That’s another thread that comes through here, a sense of disruption that “technological progress” has wrought. Online we can be anonymous but also rootless. We can have a thousand “friends” on Facebook but be completely alone.
An installation from London-Based Morag Keil expresses this melancholy sense of disassociation. Several crumpled mannequins, some without faces, appear to be suffering through a long subway ride, while an antiquated machine makes a repetitive rubbing sound. Technology just can’t change certain realities.
A literal bridge to the next room comes in the form of a “runway” from Frankfurt-based Lena Henke. The artist created this site-specific work for MOCA. Runways hint at high fashion, glamour, the latest in taste. But Henke has crafted her runway out of steel grates covered with blotches made from dirty-looking epoxy and cement. Once again, it suggests that while new technology is supposed to let us create a perfect form or system, human fallibility shows through.
Following in that line, Los-Angeles-based Andrea Zittel has made some truly lovely “imperfect” shelving hanging in another one of the cordoned gallery spaces. She is known for experimenting with functional structures and furniture, such as her Living Units, small, pod-like portable “rooms” with only the basic necessities included, that can be folded up into the size of a large trunk and transported. Here her off-white shelves look intentionally handmade, with rounded corners and uneven edges, that are meant to “evolve with use.”
In her other pieces in the exhibit, such as the billboards and the woven-cloth booths, Zittel incorporates rust, gold and brown colors that are reminiscent of 1970s color-schemes, those shag carpets and kitchen wallpapering of that era — so not 21st century. There is something so comfortable about the negation of contemporary high-technology in these works.
The next room is the weakest. While the popular New York artist Josh Smith’s large street-art mixed-media on cardboard works, often repeating his name and that here cover one wall, are all the rage these days, they don’t seem to fit. It’s also hard to follow how the large paintings of Miami-based Jason Galbut really relate to the theme of the show, as appropriately loose as it is.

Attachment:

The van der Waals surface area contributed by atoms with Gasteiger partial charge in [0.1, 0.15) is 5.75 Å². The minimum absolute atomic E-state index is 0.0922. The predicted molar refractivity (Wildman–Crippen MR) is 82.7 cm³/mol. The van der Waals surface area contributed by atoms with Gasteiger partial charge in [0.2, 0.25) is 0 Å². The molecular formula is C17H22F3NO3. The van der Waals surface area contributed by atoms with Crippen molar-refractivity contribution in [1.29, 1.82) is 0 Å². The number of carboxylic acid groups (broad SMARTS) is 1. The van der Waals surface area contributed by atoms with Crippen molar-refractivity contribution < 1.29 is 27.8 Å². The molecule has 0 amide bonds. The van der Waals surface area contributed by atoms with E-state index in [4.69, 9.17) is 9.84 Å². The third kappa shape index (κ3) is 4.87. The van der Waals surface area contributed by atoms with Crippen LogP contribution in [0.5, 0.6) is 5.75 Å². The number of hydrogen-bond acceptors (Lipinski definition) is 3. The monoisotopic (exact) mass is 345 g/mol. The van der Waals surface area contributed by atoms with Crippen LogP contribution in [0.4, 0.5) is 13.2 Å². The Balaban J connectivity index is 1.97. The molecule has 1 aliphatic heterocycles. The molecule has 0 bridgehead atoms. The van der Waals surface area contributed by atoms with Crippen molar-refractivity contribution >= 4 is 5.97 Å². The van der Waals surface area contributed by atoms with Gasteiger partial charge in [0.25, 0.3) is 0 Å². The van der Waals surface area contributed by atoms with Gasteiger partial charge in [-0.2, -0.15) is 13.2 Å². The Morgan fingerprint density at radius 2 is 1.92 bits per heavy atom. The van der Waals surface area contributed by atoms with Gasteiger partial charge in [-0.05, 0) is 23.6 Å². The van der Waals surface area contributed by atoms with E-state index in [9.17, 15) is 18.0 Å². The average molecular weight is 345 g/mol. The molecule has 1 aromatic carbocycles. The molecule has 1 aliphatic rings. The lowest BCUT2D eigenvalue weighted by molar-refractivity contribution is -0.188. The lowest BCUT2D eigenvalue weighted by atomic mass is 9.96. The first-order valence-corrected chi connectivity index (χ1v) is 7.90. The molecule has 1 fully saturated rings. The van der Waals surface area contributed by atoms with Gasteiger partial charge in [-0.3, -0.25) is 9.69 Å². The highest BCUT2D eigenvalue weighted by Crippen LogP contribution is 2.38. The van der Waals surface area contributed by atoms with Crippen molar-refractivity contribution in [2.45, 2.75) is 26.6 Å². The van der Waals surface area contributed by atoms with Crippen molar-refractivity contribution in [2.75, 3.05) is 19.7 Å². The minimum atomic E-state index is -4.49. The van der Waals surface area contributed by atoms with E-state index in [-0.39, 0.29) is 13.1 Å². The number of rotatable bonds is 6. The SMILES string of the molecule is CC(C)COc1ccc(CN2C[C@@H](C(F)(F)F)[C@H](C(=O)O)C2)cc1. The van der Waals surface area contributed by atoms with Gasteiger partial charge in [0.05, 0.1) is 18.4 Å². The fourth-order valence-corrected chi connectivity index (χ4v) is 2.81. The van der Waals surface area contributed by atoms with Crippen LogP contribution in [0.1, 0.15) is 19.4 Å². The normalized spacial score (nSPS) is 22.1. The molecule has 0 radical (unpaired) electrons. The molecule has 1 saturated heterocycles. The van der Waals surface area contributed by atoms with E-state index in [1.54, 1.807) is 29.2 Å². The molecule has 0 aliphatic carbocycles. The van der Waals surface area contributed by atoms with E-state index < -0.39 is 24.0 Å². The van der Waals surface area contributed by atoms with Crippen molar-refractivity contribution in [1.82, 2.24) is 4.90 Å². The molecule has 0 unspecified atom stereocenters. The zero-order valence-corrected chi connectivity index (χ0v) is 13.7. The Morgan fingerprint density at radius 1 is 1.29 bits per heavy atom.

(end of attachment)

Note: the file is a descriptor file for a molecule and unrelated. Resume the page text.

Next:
But if these are a mismatch, the last room makes up for it, and then some. London-based Jack Strange has created two Frankenstein-like creatures. (Dr. Frankenstein and his experiment was, after all, one of the first fictional expressions of modern man’s unease with the possible effects of new technology). The couple are made from huge mounds of dirt, with blinking neon lights for a mouth, the only “human” attribute. The installation is called Good Haircut, Bad Haircut, and it is funny and fascinating. Dirt is the polar opposite of the materials that go into the making of satellites and smartphones and LED lighting. Until we discover the secret to mortality, we’ll all return to this most basic and organic of materials.
The other work that shares the room is a video from New-York based Ian Cheng. On its surface, it is simply gorgeous. But Thousand Islands Thousand Laws riffs on video games, and as it unspools, tells a tale of a swamp world with a lost hunter and a cast of swamp animals. It’s mesmerizing. This is a work commissioned by MOCA and Gartenfeld, now in the museum’s leading role.